The End of Membership as We Know It

In her book, The End of Membership as We Know It, Sarah Sladek, makes important points – based on best practices in membership marketing -- that membership professionals should take to heart in order to grow a successful program.

Her fundamental thesis is that “three key shifts in our society have caused a decline in membership: economic rescission, demographic shifts, and rapidly changing technology. [And] while the economy is likely to rebound sooner or later, the other two influences are here to stay.” 1.

Sladek proposes a number of solutions to help in meeting these membership challenges.

The first is to focus on offering members’ better benefits. She maintains that “your association’s success hinges on one thing: member benefits. . . Members join your association because they believe in your ability to solve a problem for them. They renew their membership when you are successful at solving the problem.”2.

In order to identify and develop better benefits, she advises that you “survey members or host focus groups regularly to keep your finger on the pulse of any changing needs among your membership. Nothing can replace the open, honest feedback you receive from members.”3.

Another key opportunity to improve membership Sladek says “comes down to marketing.” The four aspects of marketing that are highlighted include differentiating your association from its competitors, providing a guarantee to members, identifying your core benefits, and determining your target market.

Sladek also recommends building online communities as a key to solving the threats to membership. “Throughout history, she writes,” community has been defined as a social group of any size whose members reside in a specific locality, share government, and often have a common culture and history. That definition has changed in recent years, partly because of demographic shifts and economic dips but largely because of technology. Technology has given us access to the world and the opportunity to network with anyone, anywhere, anytime.” 4.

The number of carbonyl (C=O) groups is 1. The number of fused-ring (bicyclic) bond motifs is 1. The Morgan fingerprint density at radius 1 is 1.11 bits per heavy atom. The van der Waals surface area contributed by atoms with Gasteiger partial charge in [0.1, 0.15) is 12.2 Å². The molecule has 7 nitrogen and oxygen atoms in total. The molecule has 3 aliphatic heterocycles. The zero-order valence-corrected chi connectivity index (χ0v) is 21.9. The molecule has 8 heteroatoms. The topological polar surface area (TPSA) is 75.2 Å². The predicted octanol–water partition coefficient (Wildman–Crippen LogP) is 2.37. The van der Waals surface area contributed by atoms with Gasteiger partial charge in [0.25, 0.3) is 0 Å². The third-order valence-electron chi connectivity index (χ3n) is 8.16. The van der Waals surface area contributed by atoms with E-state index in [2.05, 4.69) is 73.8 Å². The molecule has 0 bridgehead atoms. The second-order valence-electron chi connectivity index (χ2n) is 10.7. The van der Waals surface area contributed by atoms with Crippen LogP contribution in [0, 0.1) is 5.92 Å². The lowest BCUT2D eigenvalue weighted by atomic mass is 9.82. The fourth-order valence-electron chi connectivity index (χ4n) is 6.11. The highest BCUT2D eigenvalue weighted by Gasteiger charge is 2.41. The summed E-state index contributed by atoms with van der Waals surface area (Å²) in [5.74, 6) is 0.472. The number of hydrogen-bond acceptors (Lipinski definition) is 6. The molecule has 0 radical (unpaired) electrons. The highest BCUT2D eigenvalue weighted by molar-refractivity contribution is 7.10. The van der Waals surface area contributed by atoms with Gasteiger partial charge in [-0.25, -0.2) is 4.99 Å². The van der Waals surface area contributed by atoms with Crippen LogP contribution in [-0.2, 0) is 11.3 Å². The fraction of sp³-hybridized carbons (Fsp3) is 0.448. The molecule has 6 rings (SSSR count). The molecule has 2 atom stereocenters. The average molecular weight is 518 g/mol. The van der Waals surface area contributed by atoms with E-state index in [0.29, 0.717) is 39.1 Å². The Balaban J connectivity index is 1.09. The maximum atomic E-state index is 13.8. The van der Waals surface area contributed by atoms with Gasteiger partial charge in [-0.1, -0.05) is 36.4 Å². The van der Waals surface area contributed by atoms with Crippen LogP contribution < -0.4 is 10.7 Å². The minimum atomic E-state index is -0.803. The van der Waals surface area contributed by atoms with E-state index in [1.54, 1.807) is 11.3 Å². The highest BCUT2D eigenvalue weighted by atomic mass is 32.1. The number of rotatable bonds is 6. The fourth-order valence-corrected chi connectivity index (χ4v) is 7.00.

Another important solution that Sladek recommends is examining your membership model. She notes that “For hundreds of years association memberships have been cut from the same cloth. With few exceptions, people paid dues once a year for access to a full year’s worth of membership. Today, membership associations are introducing a variety of operational models and revenue streams. Innovation is a must:”5. I call this tendency of offering only one membership option the “black Ford” syndrome. As Henry Ford famously stated, “you can have any car color you want as long as it is black”.

Some of these membership models that you might want to consider include what I call tiered membership, Freemium membership, online membership, and group membership.

Here is why I believe The End of Membership as We Know It is an important contribution to the literature on membership marketing. Complacency in membership marketing is the contagion that is most likely to hold back a membership program. This book serves as a wakeup call to remind marketers of the need to continue to research, innovate, test, and improve and to give those who do not see the need for change a warning of what could happen without action.

1. Sarah L. Sladek, The End of Membership as We Know it, ASAE, page 94.
2. Ibid. page 45.
3. Ibid. page 56.
4. Ibid. page 92.
5. Ibid. page 95.


Dan said...

Tony, I'm finishing the book now and agree with you entirely. I'm going to use this book to provide the wake up call to others and as that warning to make some needed changes. I feel it is giving me a bit of a wake up call too as I don't feel as innovative and creative lately in my approaches to membership growth. I look forward to discussing it further with you.

I was also glad to see ASCD mentioned as a good tiered model. I feel proud to have worked with you on that over the years. Thanks.

Tony Rossell said...

Hi Dan -- Thanks for the comment. Yes, it is nice that a membership packaging model that you and I developed is being presented as a best practice for associations to follow. The great thing is that it not only appears good looking from the outside in, but the results show that it has also been an effective tool to grow membership. Tony